P5: Climb the crux corner (this is the Gilbert variation)- certainly 5.12a if you stay in it at the start, but you can climb a wee bit left for 20' before entering it. At the top step left to the top of the column and belay. Or, climb the original line, the left side of the column, at a slightly easier (5.11d) grade. If this climbing were on Castle Rock, it would be more like 5.11c, but up there...The Gilbert variation is one of the top 3 classic ".12a" pitches on the Diamond, the others being the crux leads of D1 and Ariana. It may be wet in places due to drips from above.
P6: Now proceed directly up the 5.11 thin hands crack above, through Table Ledge (an overhang here), up 30 more feet of .10d to an inobvious, wet .10 traverse left to a stance- another long pitch.
P7: Climb this crack to the top- wide, wet, and hard 5.10. Luckily the gear is good on this pitch (some fixed pins, if you can find them under all the slime).
This is a great adventure climb, and folks with a better-than-average tolerance for poor rock could argue for a 3-star rating. In 1995 this climb was linked with the Diagonal Super-Direct (V, 5.11d) on the Lower East Face in just under 11 hours.
Double set wired nuts to 3.5" cams, with some extra wireds for the Gilbert Variation, and perhaps extra hand-size pieces. One set RPs. One each #4 Friend and #4 Camalot.
|Comments on King of Swords
|By Anonymous Coward|
Jul 4, 2002
We did KOS in sumer '02 and Levin is wrong about some things. You can climb the 3rd pitch exactly as the topo shows it and the map clearly rates this pitch 11d. On the 4th pitch, you can avoid the grainy fisting by climbing the crack 5' to the left at 11a. the advantage to this is you don't have to drag 2 #4's up the route. One will suffice. I thought the route's quality was a bit overstated- too much grain, loose rock and lichen. It's a great line, scenic, challenging and a great adventure however.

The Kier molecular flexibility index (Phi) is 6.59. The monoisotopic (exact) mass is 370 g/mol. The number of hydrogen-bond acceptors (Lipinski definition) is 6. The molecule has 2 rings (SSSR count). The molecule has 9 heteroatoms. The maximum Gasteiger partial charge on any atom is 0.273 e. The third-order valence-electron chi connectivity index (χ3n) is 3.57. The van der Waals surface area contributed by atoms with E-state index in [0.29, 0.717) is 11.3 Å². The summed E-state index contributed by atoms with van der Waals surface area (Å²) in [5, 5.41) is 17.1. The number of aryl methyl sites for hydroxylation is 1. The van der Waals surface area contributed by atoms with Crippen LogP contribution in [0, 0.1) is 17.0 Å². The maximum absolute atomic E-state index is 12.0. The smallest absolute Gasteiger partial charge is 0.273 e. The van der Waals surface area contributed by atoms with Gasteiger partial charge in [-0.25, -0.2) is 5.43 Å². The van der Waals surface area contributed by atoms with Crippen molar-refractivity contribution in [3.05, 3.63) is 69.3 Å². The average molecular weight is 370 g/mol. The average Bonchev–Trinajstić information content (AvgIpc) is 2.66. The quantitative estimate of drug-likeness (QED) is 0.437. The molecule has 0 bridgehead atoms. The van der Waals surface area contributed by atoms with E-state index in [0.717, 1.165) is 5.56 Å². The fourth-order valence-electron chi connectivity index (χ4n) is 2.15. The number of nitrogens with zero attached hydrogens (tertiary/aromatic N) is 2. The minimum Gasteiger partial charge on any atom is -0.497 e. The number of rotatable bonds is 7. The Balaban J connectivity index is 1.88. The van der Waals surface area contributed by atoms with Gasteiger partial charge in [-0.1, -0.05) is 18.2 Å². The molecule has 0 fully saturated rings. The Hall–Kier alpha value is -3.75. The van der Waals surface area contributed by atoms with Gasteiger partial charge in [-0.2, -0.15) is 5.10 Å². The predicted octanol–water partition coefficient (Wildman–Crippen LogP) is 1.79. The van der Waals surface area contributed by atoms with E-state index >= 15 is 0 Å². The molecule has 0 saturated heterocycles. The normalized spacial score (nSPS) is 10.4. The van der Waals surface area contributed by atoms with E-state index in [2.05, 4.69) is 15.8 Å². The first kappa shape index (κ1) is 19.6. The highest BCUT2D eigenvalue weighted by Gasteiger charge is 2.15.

|By Scott Bennett|
Jul 14, 2012
Kings of Swords is a great route! As of 7-13-12, the entire route was bone dry, including the last pitch.
We did the 11d on the left side of the pillar for the crux lead, since we were light on small gear and the 12a looked quite thin. The 11d was excellent!
As for the infamous "Torture Chamber", it certainly looks like a horrible experience: a two foot wide, two foot deep runnel of disintegrating gravel.
But, we were able to avoid this horror show with the "cheater shenanigans" beta from Jesse Huey, and it made this pitch safe and enjoyable.
From the belay, the 11d seam is directly above, but the good rock is guarded by 3 or 4 meters of unprotectable kitty litter.
So, I traversed right into the Torture Chamber, climbed up it for a few meters, placed good cams (#1 and #2 Camalots), and then tension traversed back left to the seam. I aided up this seam for a few moves, placed two bomber cams, and then lowered down.
I cleaned the #1 and #2 Camalots from the torture chamber, and was finally left with a handy toprope to free climb directly into the seam above the belay!
Of course this isn't pure free climbing style, but it makes an otherwise gravelly and dangerous pitch into a fun and safe lead!
Other than that pitch, we did encounter a short bit of grainy choss on the 11c fist crack pitch, but nothing out of the ordinary for that part of the Diamond. This route is quite fun!